The second and I think more important point is that a normative analysis of international law is, due to specific features of international law, both inevitable and desirable. Because of the typical indeterminacy and vagueness of treaty provisions and by a large number of unwritten norms much more doubt hovers over the existence of the lex lata than in domestic law, which is relatively fully and precisely codified in the form of codes, laws, and decrees. In addition, international law has evolved gradually, often out of soft law texts. The exact point of change from a pre-legal practice to a hard rule of international customary law can hardly be pinpointed. For these reasons, neither the canons of construction for treaty interpretation nor empirical research on the formation of customary law will in themselves yield clear results. The findings must be complemented by normative (evaluative) considerations. For example, it makes sense to qualify a practice and the accompanying opinio iuris as sufficiently general and enduring when the legal norm identified thereby is overall in conformity with the international legal system and in harmony with other international legal principles.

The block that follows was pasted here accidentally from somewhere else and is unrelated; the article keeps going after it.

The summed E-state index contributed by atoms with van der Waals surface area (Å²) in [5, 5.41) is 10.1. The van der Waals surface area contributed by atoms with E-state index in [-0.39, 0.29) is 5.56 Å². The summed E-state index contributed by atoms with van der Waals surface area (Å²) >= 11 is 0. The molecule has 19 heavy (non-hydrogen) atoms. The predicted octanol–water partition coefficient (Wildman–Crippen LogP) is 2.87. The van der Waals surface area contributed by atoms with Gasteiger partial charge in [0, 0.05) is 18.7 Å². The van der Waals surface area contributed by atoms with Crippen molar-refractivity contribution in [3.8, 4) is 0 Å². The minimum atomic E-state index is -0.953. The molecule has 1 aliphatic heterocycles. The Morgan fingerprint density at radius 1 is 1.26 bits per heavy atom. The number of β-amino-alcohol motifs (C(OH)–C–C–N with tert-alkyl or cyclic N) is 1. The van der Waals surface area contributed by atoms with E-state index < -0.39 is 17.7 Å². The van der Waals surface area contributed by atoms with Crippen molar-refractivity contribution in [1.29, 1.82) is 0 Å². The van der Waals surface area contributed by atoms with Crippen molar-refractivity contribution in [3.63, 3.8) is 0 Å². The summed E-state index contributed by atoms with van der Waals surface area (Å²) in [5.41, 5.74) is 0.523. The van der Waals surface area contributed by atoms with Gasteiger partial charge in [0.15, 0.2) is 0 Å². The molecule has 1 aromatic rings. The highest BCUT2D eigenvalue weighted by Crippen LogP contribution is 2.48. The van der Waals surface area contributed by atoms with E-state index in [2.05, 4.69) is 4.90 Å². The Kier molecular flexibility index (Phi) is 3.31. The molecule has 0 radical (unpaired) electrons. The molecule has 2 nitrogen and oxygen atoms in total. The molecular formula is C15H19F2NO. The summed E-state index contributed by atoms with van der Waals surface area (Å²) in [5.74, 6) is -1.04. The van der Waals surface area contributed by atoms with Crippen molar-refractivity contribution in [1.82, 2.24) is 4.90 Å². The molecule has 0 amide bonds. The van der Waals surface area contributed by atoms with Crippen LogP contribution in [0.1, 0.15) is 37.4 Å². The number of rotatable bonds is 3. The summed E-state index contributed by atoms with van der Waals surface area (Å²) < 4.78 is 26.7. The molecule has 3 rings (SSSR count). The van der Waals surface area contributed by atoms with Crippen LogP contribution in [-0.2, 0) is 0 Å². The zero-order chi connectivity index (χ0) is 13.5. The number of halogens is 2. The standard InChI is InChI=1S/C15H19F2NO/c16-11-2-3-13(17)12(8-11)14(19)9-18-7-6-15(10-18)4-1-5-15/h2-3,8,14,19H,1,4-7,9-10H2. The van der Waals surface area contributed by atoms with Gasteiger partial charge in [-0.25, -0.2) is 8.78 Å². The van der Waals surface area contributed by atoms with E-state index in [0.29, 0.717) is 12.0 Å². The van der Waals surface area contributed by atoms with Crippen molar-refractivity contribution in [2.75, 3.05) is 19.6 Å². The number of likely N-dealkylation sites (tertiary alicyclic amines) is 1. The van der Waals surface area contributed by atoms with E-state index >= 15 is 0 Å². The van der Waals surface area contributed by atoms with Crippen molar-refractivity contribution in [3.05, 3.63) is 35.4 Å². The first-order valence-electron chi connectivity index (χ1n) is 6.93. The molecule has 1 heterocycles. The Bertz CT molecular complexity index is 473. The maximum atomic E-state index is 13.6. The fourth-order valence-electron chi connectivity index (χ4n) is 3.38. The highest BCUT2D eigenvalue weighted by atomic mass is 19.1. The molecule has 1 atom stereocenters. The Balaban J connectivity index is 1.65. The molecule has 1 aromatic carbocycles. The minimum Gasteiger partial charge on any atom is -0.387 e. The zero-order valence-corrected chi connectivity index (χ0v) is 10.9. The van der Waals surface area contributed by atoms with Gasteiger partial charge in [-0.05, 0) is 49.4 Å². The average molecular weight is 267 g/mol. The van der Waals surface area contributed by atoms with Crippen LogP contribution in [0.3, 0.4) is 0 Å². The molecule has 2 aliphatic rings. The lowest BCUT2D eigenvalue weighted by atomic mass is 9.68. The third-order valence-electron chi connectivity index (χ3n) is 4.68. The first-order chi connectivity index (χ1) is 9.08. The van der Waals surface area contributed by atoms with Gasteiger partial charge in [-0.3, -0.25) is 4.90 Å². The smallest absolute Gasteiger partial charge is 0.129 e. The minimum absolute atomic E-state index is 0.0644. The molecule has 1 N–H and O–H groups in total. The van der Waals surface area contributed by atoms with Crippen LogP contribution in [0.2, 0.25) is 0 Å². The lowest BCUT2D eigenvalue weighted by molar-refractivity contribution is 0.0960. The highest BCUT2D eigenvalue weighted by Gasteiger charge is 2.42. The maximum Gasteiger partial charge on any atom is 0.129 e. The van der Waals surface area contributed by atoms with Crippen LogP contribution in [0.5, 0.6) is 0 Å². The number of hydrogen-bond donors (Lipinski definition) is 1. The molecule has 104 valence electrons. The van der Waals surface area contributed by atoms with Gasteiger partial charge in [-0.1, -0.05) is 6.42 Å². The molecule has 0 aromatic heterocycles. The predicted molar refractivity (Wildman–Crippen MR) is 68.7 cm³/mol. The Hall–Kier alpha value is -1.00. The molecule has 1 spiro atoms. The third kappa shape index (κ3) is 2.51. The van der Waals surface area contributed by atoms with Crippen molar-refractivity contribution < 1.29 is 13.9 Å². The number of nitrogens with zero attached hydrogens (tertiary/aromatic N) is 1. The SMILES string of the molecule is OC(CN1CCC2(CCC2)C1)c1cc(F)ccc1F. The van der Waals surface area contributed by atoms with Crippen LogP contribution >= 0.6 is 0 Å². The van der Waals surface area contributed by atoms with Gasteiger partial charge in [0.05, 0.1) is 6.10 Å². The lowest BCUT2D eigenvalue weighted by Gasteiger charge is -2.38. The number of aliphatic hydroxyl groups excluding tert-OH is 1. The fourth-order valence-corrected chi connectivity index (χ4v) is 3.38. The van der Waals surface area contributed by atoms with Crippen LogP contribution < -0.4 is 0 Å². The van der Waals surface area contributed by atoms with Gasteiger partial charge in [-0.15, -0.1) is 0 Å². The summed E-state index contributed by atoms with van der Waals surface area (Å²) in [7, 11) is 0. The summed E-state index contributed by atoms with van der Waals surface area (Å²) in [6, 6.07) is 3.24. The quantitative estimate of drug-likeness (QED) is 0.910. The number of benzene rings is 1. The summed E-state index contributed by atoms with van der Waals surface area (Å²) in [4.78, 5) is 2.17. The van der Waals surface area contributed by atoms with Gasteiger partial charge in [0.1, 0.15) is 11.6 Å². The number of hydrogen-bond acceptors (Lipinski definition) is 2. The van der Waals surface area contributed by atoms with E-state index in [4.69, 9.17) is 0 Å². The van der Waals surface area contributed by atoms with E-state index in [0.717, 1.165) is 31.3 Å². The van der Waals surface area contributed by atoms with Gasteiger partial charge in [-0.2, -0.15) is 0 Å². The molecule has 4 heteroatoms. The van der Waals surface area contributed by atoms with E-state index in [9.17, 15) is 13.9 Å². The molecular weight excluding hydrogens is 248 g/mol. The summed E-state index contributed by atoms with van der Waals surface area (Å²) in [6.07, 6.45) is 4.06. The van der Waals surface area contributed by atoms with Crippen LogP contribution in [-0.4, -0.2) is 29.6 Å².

I take the point that my analysis of the individual’s legal status risks, as any conceptual proposal, to sell a scholarly idea (or an at best “emerging” norm) for law as it stands. Generally speaking, the “premature” labelling of barely discernible “norms” or concepts as valid law is in methodological terms flawed because it mixes (beyond what is inevitable) positive and normative analysis. Moreover, it risks undermining the normative power of international law as a whole. When a scholar wrongly asserts the existence of a legal norm, he or she usurps the position of a law-maker without normative justification.